Only Mostly Devastated – ARC review

Author: Sophie Gonzales
Publication date: March 3, 2020
Genre: young adult, contemporary, romance, LGBTQ+
My rating: 5/5 stars

Cute, queer, and oh-so-diverse, this might be my favorite book I’ve read this year thus far. Only Mostly Devastated is essentially a gay retelling of Grease, only with more humor (and emotions), broader social awareness, healthier relationships, and none of the “change the most fundamental aspects of your personality just to please a boy” nonsense that fills the end of the original musical. In other words, it is everything the world of light, contemporary YA thrives on, and I am so here for it.

Quick plot rundown: Ollie, an out-and-proud gay teen from California, spent his summer at the lake in North Carolina, where he managed to fall in love with a pretty sweet guy named Will. The two part ways at the end of the summer, only for Ollie to find out that, because his aunt has cancer, his family is going to stay in North Carolina for the year…and that Will has ghosted him. Right after starting out at his new school, Ollie is shocked to find that his new school is also where Will goes. And, of course, Will is on the basketball team and very much still in the closet, so as far as his friends are aware, he and Ollie have never met before, much less dated. As Ollie falls in step with a fierce trio of girls, he has to wrestle with the fact that the boy he loves might not be in a place to openly love him back right now–and that it isn’t his fault.

Where do I even begin with this story? It hit all the right notes. (Unintentional musical pun, though I guess it’s fitting, since Ollie does play bass in a band–ah, the wonderful contrast of the angsty band kid with the cocky sports boy!) The whole story is told through Ollie’s voice, which is a winning blend of sarcasm, angst, optimism, self-doubt, and casual jokes, coming off very much like a casual conversation with a friend; kid you not, I was fighting to keep from laughing out loud at some of his miniature tirades. Because of a combination of the easy-to-read narration and its shorter length (under 300 pages!), this was an incredibly fast book and provides a maximum sweetness-per-page ratio.

Beyond the writing itself, I know I like to talk about books that have great diversity in them, but seriously–the diversity in Only Mostly Devastated is top-notch. I’m not just talking about the fact that multiple main characters are POC–Will, for example, is Hispanic, and there is actually a scene with his family hosting a Venezuelan Thanksgiving dinner–no, they cover plenty of other issues. A character has PCOS (seriously, I’ve never seen that condition represented in a book, so I found the inclusion of that pretty cool). A plus-size girl wants to go into modeling and faces fat-shaming from peers. A queer character (not Will or Ollie) grapples with the prospect of coming out. Multiple characters confront the differences between their parents’ pressures and desires for them and the careers they themselves want to pursue. For such a compact volume, the way it is able to touch on all of these topics without feeling flippant or insensitive is particularly impressive.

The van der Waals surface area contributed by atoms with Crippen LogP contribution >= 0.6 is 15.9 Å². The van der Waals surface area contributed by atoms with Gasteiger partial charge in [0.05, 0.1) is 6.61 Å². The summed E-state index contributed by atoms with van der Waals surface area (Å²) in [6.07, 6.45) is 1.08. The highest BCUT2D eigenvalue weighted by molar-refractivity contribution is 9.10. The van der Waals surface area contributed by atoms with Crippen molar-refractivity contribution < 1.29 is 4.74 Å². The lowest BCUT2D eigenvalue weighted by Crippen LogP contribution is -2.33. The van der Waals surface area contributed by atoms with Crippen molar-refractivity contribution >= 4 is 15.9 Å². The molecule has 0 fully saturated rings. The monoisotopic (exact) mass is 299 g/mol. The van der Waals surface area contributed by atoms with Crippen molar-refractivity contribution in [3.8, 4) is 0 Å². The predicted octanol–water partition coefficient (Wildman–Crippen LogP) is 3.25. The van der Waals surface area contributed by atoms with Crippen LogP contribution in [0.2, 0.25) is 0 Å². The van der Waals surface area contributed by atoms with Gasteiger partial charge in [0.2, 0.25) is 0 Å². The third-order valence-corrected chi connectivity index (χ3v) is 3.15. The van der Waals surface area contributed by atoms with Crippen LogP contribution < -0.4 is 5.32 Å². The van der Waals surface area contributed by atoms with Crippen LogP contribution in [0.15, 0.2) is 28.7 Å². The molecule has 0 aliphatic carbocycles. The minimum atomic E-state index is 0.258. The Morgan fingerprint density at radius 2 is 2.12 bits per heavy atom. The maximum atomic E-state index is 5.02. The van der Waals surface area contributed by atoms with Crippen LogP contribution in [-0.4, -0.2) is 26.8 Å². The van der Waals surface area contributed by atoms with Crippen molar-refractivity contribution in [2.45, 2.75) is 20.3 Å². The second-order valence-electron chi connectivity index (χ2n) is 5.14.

Sophie Gonzales manages to imbue all the characters in this book with an authentic vibrancy, creating a cast and a storyline that you can’t help but fall in love with. It is adorable. It will fill your heart, then break it, then put it back together again (with some fabulous glitter glue, probably). Yes, for a while, the book may leave you mostly devastated–but only mostly. To paraphrase a movie I love, “There’s a big difference between mostly devastated and all devastated. Mostly devastated is still slightly hopeful.” And it is the omnipresence of that hope that makes this story so enjoyable.

Thank you to St. Martin’s Press for granting my wish! I was provided with an eARC of this book via NetGalley in exchange for an honest review.


2 thoughts on “Only Mostly Devastated – ARC review

  1. Sara April 11, 2021 / 4:05 am

    I agree with you. This book is funny, sweet and pretty diverse. But I’d like to make a comment about your review. Yes, Will is Hispanic, and yes, the thanksgiving part with his family shows their Latinx culture, but they’re not Mexican and neither is their celebration. They’re Venezuelan, the book itself tells us that, and saying they host a “Mexican Thanksgiving”, as if every Latinx were the same, is not ok. I really hope you don’t take my comment a bad way, but as a Latina (Colombian) myself, I had to say something.

    Liked by 1 person

    • Kathryn Speckels May 4, 2021 / 11:26 pm

      Hey there–sorry for how delayed this response is; I’ve barely been keeping up with this blog the past month or so, courtesy of school, so please don’t think I was blowing you off by taking so long to respond, I really just haven’t been looking at comments at all.

      Thanks so much for calling this to my attention–I definitely did not mean for it to come off as suggesting that all Latinx identities are a monolith! In the ARC that I read, it never specified what Will’s family ethnicity was–I just went back and checked, and the only reference to Venezuela was a single line in passing describing a Venezuelan beverage–so I drew my own conclusions, which I probably should not have done and which were (clearly) inaccurate. I will go and edit that line now, and I’m so sorry if my carelessness was hurtful in any way! I’m still learning, and I’ll keep trying to do better. Thank you again for pointing this out to me 🙂


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